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NFL 2020: The COVID Conundrum

Corey Burke reports...

There is only one thing that anybody knows about how the current coronavirus pandemic will affect the upcoming NFL season: that nobody knows how this will play out. With so many variables at play, the league is effectively in “wait and see” mode (although some coaches have speculated, as Joe Johnson mentioned on our sister site purplePTSD.com last night) in readying potential workarounds which may never see the light of day, all while remaining committed to playing the 2020 season.

This week, Dr. Anthony Fauci, the director of the National Institute of Allergy and Infectious Diseases (NIAID), provided insight on the measures which would need to be taken to play a football season. By some accounts, this outlook is optimistic. There is a pathway to have a normal football season this fall! By others, it’s a reminder of how far away we are from achieving the necessary measures to play.

In his interview with Peter King on Football Morning in America, Fauci emphasized the drastic amount of testing which would need to be done by teams for a season to play out. While testing frequency would be subject to change, if the assumption is twice-weekly tests for all players, coaches, and key staff, the league would require roughly 200,000 tests. If that were ramped up to daily testing, that’s 700,000 tests. While this quantity of tests would be difficult, if not impossible, to source for the league today, the hope is that production capacity would meet this demand later this summer.

Fauci also elaborated on how important it would be to contain the virus from spreading between players and the drastic impact on the league if even just a couple of players on a team were to test positive for the virus. Given a scenario by King in which four players on a team were to test positive, Fauci responded:

You got a problem there. You know why? Because it is likely that if four of them are positive and they’ve been hanging around together, that the other ones that are negative are really positive. So I mean, if you have one outlier [just one positive test], I think you might get away. But once you wind up having a situation where it looks like it’s spread within a team, you got a real problem. You gotta shut it down.”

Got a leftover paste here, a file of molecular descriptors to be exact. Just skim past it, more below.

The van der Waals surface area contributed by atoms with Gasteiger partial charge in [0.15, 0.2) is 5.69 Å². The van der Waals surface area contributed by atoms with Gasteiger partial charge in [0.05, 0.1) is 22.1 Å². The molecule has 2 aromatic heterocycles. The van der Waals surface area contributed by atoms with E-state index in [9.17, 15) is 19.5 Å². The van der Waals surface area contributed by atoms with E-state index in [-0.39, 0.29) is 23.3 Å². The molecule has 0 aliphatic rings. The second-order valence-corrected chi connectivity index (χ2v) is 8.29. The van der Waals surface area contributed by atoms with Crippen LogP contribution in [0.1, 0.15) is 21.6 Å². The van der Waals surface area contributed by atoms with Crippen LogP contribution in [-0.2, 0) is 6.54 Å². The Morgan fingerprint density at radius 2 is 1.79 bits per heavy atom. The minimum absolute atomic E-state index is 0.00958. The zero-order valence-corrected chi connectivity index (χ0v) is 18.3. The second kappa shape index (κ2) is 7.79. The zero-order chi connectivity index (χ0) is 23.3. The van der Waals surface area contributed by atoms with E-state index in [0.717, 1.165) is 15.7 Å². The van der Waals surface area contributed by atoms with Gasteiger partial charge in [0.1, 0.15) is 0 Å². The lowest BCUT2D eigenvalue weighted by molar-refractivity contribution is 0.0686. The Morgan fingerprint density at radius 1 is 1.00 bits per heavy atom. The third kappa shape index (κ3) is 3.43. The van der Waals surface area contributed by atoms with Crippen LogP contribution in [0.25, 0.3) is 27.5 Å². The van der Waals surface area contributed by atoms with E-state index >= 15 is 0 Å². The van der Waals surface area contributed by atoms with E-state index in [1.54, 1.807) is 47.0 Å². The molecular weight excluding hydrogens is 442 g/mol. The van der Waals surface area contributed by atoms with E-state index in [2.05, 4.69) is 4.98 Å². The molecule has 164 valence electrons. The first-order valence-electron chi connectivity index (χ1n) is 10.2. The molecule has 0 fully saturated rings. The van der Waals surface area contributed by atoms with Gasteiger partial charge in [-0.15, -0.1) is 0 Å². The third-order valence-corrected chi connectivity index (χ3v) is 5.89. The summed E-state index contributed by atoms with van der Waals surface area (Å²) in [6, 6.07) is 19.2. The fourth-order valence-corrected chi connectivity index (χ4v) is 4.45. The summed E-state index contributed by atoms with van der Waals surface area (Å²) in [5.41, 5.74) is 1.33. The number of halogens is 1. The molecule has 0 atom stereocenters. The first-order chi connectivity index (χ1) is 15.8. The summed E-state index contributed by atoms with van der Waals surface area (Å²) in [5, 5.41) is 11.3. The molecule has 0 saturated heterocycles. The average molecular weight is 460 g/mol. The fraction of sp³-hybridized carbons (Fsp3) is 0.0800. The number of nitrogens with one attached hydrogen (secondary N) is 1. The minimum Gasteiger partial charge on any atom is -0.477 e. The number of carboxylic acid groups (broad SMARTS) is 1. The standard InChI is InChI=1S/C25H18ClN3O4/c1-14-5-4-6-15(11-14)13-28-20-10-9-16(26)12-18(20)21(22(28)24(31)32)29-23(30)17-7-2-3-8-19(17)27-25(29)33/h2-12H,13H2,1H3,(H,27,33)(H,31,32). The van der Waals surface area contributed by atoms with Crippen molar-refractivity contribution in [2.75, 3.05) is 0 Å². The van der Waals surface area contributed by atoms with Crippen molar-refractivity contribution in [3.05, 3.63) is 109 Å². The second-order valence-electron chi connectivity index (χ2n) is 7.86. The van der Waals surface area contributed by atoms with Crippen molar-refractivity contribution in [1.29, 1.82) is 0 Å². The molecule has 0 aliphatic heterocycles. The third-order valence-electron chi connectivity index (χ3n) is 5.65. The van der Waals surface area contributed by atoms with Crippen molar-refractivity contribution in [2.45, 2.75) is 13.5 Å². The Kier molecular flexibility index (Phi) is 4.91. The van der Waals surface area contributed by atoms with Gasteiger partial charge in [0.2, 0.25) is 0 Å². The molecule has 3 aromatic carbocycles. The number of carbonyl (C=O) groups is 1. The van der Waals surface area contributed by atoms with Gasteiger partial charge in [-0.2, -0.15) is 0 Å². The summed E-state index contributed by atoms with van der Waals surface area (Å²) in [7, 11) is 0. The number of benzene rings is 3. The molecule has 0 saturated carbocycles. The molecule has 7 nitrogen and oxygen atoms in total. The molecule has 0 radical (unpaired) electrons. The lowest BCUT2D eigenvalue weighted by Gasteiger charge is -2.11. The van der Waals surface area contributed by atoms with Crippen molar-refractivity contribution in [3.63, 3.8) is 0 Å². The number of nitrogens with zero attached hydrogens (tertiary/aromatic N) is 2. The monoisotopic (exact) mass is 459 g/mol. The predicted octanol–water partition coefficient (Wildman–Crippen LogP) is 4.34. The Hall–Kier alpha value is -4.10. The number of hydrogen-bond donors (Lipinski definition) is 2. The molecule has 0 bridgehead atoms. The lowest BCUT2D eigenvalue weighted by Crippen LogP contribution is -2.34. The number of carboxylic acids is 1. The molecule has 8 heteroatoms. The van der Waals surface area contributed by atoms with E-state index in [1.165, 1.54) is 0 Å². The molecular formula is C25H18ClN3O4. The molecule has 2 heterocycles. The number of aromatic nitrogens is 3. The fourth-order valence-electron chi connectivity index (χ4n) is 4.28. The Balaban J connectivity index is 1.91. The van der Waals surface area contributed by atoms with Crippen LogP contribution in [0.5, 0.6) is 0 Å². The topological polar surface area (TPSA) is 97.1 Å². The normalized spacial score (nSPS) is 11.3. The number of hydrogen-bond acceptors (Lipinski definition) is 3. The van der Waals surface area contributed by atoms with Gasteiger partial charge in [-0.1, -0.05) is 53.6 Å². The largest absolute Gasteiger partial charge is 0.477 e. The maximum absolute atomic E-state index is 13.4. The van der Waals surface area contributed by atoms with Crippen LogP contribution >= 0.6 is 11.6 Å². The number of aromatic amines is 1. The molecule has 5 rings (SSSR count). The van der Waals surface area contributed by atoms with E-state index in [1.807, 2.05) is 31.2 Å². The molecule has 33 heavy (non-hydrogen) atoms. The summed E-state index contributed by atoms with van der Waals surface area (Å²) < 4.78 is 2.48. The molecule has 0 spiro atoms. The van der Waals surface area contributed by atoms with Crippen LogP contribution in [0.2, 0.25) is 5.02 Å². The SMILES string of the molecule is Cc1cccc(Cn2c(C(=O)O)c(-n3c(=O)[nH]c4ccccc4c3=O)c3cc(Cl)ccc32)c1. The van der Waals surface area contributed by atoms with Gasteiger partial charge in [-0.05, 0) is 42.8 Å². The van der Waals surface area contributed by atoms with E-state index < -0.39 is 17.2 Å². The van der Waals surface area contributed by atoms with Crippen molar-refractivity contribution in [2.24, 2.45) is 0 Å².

The effects of a two week team quarantine would be disastrous for the league, and it would need to quickly coordinate rescheduling efforts and establish how potentially cancelled games would count toward team records. This is why frequent player testing would be so important – a player testing negative one day may very well test positive the next, and the quicker a team isolates that player from the rest, the more likely it will avoid a locker room outbreak.

Regardless, playing games by using frequent player testing to contain viral transmission may not be an option for some teams. The NFL has teams in 22 states across the US, and each state can have varying restrictions on sports activity.

This is further complicated by local jurisdictions potentially also having authority over team sports reopening. For example, Los Angeles County has announced this week that it will remain shut down throughout July. In the event that these restrictions are further extended into the NFL season, the L.A. Rams and L.A. Chargers would not be able to play home games or even practice together in the county.

This week, Florida Governor Ron DeSantis proposed to temporarily relocate to Florida any NFL team which is restricted by their state or local regulations. Florida, the home of 3 NFL teams, certainly has the capacity to temporarily host more. However, at this point both the mechanics and feasibility of temporary relocation are unknown.

The determination on whether or not to ultimately play out the 2020 NFL season, and if so in what capacity, will obviously have large far reaching effects on the league. Right now we just have to wait and see.

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